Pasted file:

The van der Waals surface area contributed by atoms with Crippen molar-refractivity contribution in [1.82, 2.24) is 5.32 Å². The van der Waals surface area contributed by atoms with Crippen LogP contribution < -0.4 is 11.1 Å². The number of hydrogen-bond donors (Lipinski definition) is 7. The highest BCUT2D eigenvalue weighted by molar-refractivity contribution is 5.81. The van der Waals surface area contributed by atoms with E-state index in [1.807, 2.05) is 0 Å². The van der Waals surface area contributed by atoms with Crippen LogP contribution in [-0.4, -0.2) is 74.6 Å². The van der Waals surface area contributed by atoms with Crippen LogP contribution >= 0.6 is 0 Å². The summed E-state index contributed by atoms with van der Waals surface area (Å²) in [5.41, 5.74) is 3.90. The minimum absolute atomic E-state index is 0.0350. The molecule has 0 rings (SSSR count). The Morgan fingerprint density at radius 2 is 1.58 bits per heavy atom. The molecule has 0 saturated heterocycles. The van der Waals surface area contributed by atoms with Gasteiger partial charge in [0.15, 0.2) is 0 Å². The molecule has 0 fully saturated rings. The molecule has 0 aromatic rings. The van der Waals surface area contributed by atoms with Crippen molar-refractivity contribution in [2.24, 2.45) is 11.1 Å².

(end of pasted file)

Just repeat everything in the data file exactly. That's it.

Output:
The van der Waals surface area contributed by atoms with Crippen molar-refractivity contribution in [1.82, 2.24) is 5.32 Å². The van der Waals surface area contributed by atoms with Crippen LogP contribution < -0.4 is 11.1 Å². The number of hydrogen-bond donors (Lipinski definition) is 7. The highest BCUT2D eigenvalue weighted by molar-refractivity contribution is 5.81. The van der Waals surface area contributed by atoms with E-state index in [1.807, 2.05) is 0 Å². The van der Waals surface area contributed by atoms with Crippen LogP contribution in [-0.4, -0.2) is 74.6 Å². The van der Waals surface area contributed by atoms with Crippen LogP contribution >= 0.6 is 0 Å². The summed E-state index contributed by atoms with van der Waals surface area (Å²) in [5.41, 5.74) is 3.90. The minimum absolute atomic E-state index is 0.0350. The molecule has 0 rings (SSSR count). The Morgan fingerprint density at radius 2 is 1.58 bits per heavy atom. The molecule has 0 saturated heterocycles. The van der Waals surface area contributed by atoms with Gasteiger partial charge in [0.15, 0.2) is 0 Å². The molecule has 0 fully saturated rings. The molecule has 0 aromatic rings. The van der Waals surface area contributed by atoms with Crippen molar-refractivity contribution in [2.24, 2.45) is 11.1 Å².